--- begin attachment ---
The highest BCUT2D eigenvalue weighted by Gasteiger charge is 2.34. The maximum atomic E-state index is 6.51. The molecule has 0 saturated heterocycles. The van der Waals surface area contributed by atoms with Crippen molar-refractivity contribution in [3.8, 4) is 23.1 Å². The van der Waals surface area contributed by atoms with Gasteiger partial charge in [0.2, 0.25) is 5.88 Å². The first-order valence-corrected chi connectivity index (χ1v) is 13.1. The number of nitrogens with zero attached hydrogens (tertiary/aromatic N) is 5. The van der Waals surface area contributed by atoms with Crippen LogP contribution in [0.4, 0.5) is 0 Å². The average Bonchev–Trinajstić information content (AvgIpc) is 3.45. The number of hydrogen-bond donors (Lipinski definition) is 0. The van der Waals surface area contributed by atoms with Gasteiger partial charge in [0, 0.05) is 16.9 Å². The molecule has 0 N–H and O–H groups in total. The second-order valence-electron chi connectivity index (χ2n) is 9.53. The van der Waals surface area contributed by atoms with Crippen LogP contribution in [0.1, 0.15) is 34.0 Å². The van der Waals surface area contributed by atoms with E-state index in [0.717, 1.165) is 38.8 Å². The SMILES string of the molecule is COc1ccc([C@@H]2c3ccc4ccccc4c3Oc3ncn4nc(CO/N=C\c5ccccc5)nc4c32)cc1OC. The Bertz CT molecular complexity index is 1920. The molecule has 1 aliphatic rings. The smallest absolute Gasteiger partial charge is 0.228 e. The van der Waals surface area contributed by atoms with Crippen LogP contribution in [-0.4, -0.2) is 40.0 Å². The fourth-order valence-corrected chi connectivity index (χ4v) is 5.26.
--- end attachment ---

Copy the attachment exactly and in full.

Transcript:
The highest BCUT2D eigenvalue weighted by Gasteiger charge is 2.34. The maximum atomic E-state index is 6.51. The molecule has 0 saturated heterocycles. The van der Waals surface area contributed by atoms with Crippen molar-refractivity contribution in [3.8, 4) is 23.1 Å². The van der Waals surface area contributed by atoms with Gasteiger partial charge in [0.2, 0.25) is 5.88 Å². The first-order valence-corrected chi connectivity index (χ1v) is 13.1. The number of nitrogens with zero attached hydrogens (tertiary/aromatic N) is 5. The van der Waals surface area contributed by atoms with Crippen LogP contribution in [0.4, 0.5) is 0 Å². The average Bonchev–Trinajstić information content (AvgIpc) is 3.45. The number of hydrogen-bond donors (Lipinski definition) is 0. The van der Waals surface area contributed by atoms with Gasteiger partial charge in [0, 0.05) is 16.9 Å². The molecule has 0 N–H and O–H groups in total. The second-order valence-electron chi connectivity index (χ2n) is 9.53. The van der Waals surface area contributed by atoms with Crippen LogP contribution in [0.1, 0.15) is 34.0 Å². The van der Waals surface area contributed by atoms with E-state index in [0.717, 1.165) is 38.8 Å². The SMILES string of the molecule is COc1ccc([C@@H]2c3ccc4ccccc4c3Oc3ncn4nc(CO/N=C\c5ccccc5)nc4c32)cc1OC. The Bertz CT molecular complexity index is 1920. The molecule has 1 aliphatic rings. The smallest absolute Gasteiger partial charge is 0.228 e. The van der Waals surface area contributed by atoms with Crippen LogP contribution in [-0.4, -0.2) is 40.0 Å². The fourth-order valence-corrected chi connectivity index (χ4v) is 5.26.